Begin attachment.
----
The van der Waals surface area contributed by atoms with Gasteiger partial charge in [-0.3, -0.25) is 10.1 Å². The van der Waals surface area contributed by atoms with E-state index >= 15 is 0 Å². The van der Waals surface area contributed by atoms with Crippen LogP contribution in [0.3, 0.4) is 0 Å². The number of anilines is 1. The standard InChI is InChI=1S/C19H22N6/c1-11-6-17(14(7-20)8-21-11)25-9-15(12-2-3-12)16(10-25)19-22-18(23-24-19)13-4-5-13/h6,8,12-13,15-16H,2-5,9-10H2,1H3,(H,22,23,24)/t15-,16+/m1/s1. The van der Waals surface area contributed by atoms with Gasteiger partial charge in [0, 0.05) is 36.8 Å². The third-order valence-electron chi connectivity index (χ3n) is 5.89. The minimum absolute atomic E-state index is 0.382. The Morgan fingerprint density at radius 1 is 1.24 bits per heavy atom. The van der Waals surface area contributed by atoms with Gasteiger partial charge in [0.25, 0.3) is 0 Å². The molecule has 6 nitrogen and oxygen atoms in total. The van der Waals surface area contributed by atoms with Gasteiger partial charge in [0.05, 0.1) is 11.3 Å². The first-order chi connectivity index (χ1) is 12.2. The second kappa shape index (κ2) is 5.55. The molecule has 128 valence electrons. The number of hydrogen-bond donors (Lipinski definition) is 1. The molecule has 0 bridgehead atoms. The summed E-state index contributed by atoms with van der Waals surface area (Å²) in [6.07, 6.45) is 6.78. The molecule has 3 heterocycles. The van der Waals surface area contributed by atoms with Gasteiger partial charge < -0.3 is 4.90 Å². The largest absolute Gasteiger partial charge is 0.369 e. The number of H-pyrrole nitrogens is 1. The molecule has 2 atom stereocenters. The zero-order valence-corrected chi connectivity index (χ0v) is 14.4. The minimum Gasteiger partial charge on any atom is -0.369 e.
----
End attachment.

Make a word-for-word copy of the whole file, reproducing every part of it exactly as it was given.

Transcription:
The van der Waals surface area contributed by atoms with Gasteiger partial charge in [-0.3, -0.25) is 10.1 Å². The van der Waals surface area contributed by atoms with E-state index >= 15 is 0 Å². The van der Waals surface area contributed by atoms with Crippen LogP contribution in [0.3, 0.4) is 0 Å². The number of anilines is 1. The standard InChI is InChI=1S/C19H22N6/c1-11-6-17(14(7-20)8-21-11)25-9-15(12-2-3-12)16(10-25)19-22-18(23-24-19)13-4-5-13/h6,8,12-13,15-16H,2-5,9-10H2,1H3,(H,22,23,24)/t15-,16+/m1/s1. The van der Waals surface area contributed by atoms with Gasteiger partial charge in [0, 0.05) is 36.8 Å². The third-order valence-electron chi connectivity index (χ3n) is 5.89. The minimum absolute atomic E-state index is 0.382. The Morgan fingerprint density at radius 1 is 1.24 bits per heavy atom. The van der Waals surface area contributed by atoms with Gasteiger partial charge in [0.25, 0.3) is 0 Å². The molecule has 6 nitrogen and oxygen atoms in total. The van der Waals surface area contributed by atoms with Gasteiger partial charge in [0.05, 0.1) is 11.3 Å². The first-order chi connectivity index (χ1) is 12.2. The second kappa shape index (κ2) is 5.55. The molecule has 128 valence electrons. The number of hydrogen-bond donors (Lipinski definition) is 1. The molecule has 0 bridgehead atoms. The summed E-state index contributed by atoms with van der Waals surface area (Å²) in [6.07, 6.45) is 6.78. The molecule has 3 heterocycles. The van der Waals surface area contributed by atoms with Gasteiger partial charge < -0.3 is 4.90 Å². The largest absolute Gasteiger partial charge is 0.369 e. The number of H-pyrrole nitrogens is 1. The molecule has 2 atom stereocenters. The zero-order valence-corrected chi connectivity index (χ0v) is 14.4. The minimum Gasteiger partial charge on any atom is -0.369 e.